Archive for July, 2011
They say admitting you have a problem is the first sign of recovery.
For most law firms, that means acknowledging that you don’t have a business plan for practicing law.
How is your firm doing? If you can answer the following 12 questions with concrete answers, you are on the right track. If not, it might be time to seek some help.
Where do you want to be in five years?
1. How much money do you want to make?
2. What types of clients do you want to work with?
3. What types of people do you want to work with?
4. How hard do you want to work?
5. What kind of business culture do you want to cultivate in your firm?
Regardless of whether you work for a global 25 firm or are a solo practitioner, these questions are important to address. They will define what success looks like.
From there, you have the foundation to answer the questions that will help you build a solid plan.
6. How much revenue do you need to generate to make the money you want to make?
7. How does your firm need to be structured to achieve your goals?
8. How do the clients you want to work with make legal purchasing decisions?
9. How do the clients you want to work with perceive you and your firm?
10. What unique value proposition do you offer your clients?
11. Who do you compete with?
12. Where do you rank against your competition?
With the typically slow month of August approaching, this is a great time to focus on the business side of your practice. Don’t be afraid to ask for help. It’s an investment that pays dividends.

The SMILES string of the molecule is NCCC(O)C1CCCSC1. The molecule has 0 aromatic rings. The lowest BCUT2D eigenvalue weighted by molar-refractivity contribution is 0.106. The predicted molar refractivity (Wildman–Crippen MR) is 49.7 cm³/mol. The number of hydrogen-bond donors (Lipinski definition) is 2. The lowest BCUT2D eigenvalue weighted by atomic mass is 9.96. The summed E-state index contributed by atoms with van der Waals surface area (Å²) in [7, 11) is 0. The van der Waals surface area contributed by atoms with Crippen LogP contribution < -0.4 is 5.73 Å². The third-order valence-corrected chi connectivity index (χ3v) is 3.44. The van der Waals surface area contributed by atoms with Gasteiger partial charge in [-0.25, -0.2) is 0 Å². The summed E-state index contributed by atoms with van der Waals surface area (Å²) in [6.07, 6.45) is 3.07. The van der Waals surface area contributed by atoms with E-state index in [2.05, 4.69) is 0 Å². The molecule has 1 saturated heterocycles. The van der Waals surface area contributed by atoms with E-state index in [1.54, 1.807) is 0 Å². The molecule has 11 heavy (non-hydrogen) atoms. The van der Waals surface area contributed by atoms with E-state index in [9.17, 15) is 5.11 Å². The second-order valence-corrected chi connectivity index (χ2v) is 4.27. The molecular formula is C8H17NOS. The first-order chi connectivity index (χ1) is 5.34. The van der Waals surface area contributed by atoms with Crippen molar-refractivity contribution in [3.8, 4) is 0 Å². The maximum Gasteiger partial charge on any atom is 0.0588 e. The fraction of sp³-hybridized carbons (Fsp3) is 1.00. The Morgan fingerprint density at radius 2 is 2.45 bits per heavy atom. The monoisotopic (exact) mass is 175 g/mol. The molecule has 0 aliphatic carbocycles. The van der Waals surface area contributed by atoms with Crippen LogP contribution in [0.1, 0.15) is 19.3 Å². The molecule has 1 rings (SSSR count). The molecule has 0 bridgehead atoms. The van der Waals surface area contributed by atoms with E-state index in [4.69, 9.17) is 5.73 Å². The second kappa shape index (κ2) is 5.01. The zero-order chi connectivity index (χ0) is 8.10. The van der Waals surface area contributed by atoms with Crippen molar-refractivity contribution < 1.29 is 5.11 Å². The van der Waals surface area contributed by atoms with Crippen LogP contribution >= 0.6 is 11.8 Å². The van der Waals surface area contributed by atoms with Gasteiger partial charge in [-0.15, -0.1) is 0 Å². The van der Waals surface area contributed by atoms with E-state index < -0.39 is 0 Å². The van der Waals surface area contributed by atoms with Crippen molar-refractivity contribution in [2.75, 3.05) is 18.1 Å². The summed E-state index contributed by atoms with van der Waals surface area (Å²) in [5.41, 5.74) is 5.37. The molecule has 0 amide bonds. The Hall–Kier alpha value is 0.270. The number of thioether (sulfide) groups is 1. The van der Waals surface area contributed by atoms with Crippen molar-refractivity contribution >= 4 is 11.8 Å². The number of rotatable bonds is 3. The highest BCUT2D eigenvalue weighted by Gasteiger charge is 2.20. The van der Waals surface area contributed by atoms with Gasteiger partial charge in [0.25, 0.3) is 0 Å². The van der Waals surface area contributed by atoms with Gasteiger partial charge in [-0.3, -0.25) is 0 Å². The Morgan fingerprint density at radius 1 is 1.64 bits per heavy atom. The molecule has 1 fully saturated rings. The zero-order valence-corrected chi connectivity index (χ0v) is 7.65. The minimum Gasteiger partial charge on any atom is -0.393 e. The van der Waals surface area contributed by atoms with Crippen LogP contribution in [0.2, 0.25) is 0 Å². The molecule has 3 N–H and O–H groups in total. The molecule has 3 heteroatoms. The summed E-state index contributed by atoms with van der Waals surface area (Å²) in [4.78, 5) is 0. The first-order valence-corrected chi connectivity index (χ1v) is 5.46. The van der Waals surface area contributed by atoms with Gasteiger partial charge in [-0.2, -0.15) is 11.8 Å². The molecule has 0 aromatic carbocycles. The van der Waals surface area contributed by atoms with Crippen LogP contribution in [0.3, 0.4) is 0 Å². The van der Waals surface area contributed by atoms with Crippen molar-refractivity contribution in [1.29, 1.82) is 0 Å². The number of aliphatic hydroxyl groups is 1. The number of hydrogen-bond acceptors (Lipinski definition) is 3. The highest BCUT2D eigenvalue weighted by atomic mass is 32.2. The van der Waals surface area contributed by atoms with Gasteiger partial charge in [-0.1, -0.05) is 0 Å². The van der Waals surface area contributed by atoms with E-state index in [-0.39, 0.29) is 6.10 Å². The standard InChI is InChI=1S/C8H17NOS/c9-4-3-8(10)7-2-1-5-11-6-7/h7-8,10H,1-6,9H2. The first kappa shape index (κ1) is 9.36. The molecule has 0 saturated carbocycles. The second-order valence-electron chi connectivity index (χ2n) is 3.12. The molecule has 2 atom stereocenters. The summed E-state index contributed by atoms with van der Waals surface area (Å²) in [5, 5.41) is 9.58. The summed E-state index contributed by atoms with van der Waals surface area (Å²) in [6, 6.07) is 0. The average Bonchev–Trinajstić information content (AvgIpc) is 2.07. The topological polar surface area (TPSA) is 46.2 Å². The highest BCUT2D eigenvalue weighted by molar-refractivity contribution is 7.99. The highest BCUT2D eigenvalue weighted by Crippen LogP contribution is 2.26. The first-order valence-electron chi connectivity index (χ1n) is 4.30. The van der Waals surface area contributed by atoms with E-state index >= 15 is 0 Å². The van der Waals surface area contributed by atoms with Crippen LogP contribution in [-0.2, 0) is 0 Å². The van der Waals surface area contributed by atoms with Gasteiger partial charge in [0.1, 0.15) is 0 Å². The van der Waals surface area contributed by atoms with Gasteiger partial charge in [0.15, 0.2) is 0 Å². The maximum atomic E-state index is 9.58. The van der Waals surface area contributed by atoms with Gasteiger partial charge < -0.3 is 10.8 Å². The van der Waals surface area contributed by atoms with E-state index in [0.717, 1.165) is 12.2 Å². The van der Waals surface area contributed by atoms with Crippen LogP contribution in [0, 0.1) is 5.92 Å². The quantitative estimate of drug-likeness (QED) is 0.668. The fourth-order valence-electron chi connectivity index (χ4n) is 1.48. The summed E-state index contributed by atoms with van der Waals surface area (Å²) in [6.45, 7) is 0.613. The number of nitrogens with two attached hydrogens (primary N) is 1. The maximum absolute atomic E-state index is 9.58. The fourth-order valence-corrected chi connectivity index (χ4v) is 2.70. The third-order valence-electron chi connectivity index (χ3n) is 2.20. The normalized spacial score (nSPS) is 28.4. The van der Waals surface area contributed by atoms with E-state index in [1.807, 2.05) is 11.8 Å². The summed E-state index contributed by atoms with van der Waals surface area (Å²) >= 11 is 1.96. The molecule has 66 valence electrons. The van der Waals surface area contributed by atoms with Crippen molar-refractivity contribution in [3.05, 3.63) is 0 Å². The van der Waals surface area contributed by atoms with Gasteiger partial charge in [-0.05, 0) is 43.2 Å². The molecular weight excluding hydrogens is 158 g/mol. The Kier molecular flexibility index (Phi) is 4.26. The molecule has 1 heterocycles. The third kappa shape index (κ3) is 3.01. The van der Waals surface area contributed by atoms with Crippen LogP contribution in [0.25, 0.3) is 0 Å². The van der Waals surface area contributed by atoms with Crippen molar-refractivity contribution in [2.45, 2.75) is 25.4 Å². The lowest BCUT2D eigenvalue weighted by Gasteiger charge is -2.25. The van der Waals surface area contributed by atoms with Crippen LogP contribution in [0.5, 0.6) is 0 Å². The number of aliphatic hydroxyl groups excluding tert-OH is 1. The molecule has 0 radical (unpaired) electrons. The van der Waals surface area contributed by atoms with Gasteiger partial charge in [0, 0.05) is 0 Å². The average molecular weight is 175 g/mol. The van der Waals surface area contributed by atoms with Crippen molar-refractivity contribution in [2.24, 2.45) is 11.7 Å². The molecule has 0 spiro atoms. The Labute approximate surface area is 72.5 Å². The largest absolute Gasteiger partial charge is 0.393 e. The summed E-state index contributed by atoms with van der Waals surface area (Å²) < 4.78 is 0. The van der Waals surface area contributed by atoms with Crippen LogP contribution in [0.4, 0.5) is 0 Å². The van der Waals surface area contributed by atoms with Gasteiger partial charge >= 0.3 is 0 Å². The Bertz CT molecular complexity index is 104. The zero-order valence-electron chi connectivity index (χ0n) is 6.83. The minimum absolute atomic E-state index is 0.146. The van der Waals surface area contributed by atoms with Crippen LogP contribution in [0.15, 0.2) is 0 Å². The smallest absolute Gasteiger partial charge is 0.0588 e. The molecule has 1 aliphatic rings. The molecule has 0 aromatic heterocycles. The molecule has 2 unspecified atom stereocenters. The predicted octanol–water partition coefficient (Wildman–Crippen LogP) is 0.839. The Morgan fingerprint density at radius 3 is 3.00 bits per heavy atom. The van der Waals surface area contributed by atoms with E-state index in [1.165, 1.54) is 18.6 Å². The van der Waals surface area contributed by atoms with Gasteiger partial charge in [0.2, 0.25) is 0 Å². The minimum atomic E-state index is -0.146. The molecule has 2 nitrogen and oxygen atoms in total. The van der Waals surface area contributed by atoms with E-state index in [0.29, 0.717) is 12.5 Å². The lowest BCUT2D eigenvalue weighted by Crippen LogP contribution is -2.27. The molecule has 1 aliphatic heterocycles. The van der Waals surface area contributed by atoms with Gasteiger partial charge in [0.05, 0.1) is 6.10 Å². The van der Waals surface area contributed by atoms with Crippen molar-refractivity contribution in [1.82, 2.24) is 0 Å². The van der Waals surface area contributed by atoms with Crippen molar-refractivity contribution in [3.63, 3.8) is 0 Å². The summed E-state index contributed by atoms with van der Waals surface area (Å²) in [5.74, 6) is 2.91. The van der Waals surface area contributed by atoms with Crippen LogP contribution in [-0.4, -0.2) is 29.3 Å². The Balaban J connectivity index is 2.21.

I’ve been following with interest the debate prompted by so-called “scam bloggers” over the value of a legal education and the obligation of law schools to provide accurate data to students about post-graduate job placements.
I empathize with graduates entering the workforce in search of jobs that don’t exist. I appreciate the added stress on those that financed their entire education and are now facing the reality that they have to pay those loans back. But to those who feel shocked and even defrauded by these realities, I lack sympathy. They have no one to blame but themselves.
The country is recovering from the largest recession in our history. Law firms and legal services organizations have cut their staffs to the bone. The number of law school graduates entering the workforce is at an all-time high. What did you think was going to happen?
Law graduates are no different than any other graduate entering the work force. The legal profession isn’t facing anything that the medical profession, the accounting profession and countless others haven’t faced. The need for legal services is as great now as it ever has been. The difference is that the business of law has changed. .
If you want to be a lawyer, you need to change the way you think about a legal career. Law school graduates are smart people, so — right or wrong — don’t cry fowl because your law school tracks the editor of the law review as employed because she is working at Starbucks. If you want to be a lawyer, do your homework. If you are looking to graduate with a six-figure salary waiting for you, make sure you know the following: